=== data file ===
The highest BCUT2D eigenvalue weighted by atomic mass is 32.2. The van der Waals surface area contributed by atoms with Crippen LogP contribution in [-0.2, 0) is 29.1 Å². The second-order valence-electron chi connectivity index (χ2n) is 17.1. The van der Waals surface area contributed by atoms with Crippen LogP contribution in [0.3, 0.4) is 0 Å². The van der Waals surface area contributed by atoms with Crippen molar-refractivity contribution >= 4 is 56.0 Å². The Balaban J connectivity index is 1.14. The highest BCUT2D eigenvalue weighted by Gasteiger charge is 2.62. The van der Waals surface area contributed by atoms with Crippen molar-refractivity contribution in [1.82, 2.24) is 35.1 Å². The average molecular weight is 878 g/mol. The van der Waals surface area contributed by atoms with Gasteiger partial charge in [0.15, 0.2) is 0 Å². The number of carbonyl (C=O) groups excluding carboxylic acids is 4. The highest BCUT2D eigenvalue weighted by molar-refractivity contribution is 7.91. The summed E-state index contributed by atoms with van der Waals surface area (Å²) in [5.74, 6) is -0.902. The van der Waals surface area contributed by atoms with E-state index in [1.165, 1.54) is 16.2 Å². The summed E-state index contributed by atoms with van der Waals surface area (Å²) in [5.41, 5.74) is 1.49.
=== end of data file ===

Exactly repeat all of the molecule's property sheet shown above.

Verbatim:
The highest BCUT2D eigenvalue weighted by atomic mass is 32.2. The van der Waals surface area contributed by atoms with Crippen LogP contribution in [-0.2, 0) is 29.1 Å². The second-order valence-electron chi connectivity index (χ2n) is 17.1. The van der Waals surface area contributed by atoms with Crippen LogP contribution in [0.3, 0.4) is 0 Å². The van der Waals surface area contributed by atoms with Crippen molar-refractivity contribution >= 4 is 56.0 Å². The Balaban J connectivity index is 1.14. The highest BCUT2D eigenvalue weighted by Gasteiger charge is 2.62. The van der Waals surface area contributed by atoms with Crippen molar-refractivity contribution in [1.82, 2.24) is 35.1 Å². The average molecular weight is 878 g/mol. The van der Waals surface area contributed by atoms with Gasteiger partial charge in [0.15, 0.2) is 0 Å². The number of carbonyl (C=O) groups excluding carboxylic acids is 4. The highest BCUT2D eigenvalue weighted by molar-refractivity contribution is 7.91. The summed E-state index contributed by atoms with van der Waals surface area (Å²) in [5.74, 6) is -0.902. The van der Waals surface area contributed by atoms with E-state index in [1.165, 1.54) is 16.2 Å². The summed E-state index contributed by atoms with van der Waals surface area (Å²) in [5.41, 5.74) is 1.49.